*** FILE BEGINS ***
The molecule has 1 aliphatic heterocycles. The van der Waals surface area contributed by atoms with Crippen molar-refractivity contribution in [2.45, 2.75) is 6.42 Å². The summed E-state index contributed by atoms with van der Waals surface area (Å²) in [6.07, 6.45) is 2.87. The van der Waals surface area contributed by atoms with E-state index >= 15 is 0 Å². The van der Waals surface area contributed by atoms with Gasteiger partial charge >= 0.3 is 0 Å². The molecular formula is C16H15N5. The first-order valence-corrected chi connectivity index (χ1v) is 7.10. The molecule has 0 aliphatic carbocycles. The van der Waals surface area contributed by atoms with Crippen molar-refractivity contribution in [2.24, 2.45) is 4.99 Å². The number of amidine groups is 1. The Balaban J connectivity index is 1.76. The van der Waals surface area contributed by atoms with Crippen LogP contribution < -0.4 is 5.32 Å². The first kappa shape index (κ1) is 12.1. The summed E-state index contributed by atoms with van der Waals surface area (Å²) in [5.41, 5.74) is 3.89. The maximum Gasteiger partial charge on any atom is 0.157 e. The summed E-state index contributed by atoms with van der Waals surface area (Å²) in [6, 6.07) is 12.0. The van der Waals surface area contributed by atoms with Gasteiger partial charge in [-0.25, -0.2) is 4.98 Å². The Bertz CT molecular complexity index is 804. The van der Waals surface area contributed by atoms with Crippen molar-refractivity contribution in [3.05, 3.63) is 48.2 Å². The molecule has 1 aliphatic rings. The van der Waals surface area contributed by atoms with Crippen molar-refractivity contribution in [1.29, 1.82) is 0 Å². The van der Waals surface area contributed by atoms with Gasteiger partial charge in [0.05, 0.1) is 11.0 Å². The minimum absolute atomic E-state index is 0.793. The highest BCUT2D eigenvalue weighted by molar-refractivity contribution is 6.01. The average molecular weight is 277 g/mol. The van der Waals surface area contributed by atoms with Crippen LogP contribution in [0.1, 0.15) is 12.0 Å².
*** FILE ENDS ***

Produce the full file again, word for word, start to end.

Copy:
The molecule has 1 aliphatic heterocycles. The van der Waals surface area contributed by atoms with Crippen molar-refractivity contribution in [2.45, 2.75) is 6.42 Å². The summed E-state index contributed by atoms with van der Waals surface area (Å²) in [6.07, 6.45) is 2.87. The van der Waals surface area contributed by atoms with E-state index >= 15 is 0 Å². The van der Waals surface area contributed by atoms with Gasteiger partial charge >= 0.3 is 0 Å². The molecular formula is C16H15N5. The first-order valence-corrected chi connectivity index (χ1v) is 7.10. The molecule has 0 aliphatic carbocycles. The van der Waals surface area contributed by atoms with Crippen molar-refractivity contribution in [2.24, 2.45) is 4.99 Å². The number of amidine groups is 1. The Balaban J connectivity index is 1.76. The van der Waals surface area contributed by atoms with Crippen LogP contribution < -0.4 is 5.32 Å². The first kappa shape index (κ1) is 12.1. The summed E-state index contributed by atoms with van der Waals surface area (Å²) in [5.41, 5.74) is 3.89. The maximum Gasteiger partial charge on any atom is 0.157 e. The summed E-state index contributed by atoms with van der Waals surface area (Å²) in [6, 6.07) is 12.0. The van der Waals surface area contributed by atoms with Gasteiger partial charge in [-0.25, -0.2) is 4.98 Å². The Bertz CT molecular complexity index is 804. The van der Waals surface area contributed by atoms with Crippen molar-refractivity contribution in [3.05, 3.63) is 48.2 Å². The molecule has 1 aliphatic rings. The van der Waals surface area contributed by atoms with Crippen molar-refractivity contribution in [1.29, 1.82) is 0 Å². The van der Waals surface area contributed by atoms with Gasteiger partial charge in [0.05, 0.1) is 11.0 Å². The minimum absolute atomic E-state index is 0.793. The highest BCUT2D eigenvalue weighted by molar-refractivity contribution is 6.01. The average molecular weight is 277 g/mol. The van der Waals surface area contributed by atoms with Crippen LogP contribution in [0.1, 0.15) is 12.0 Å².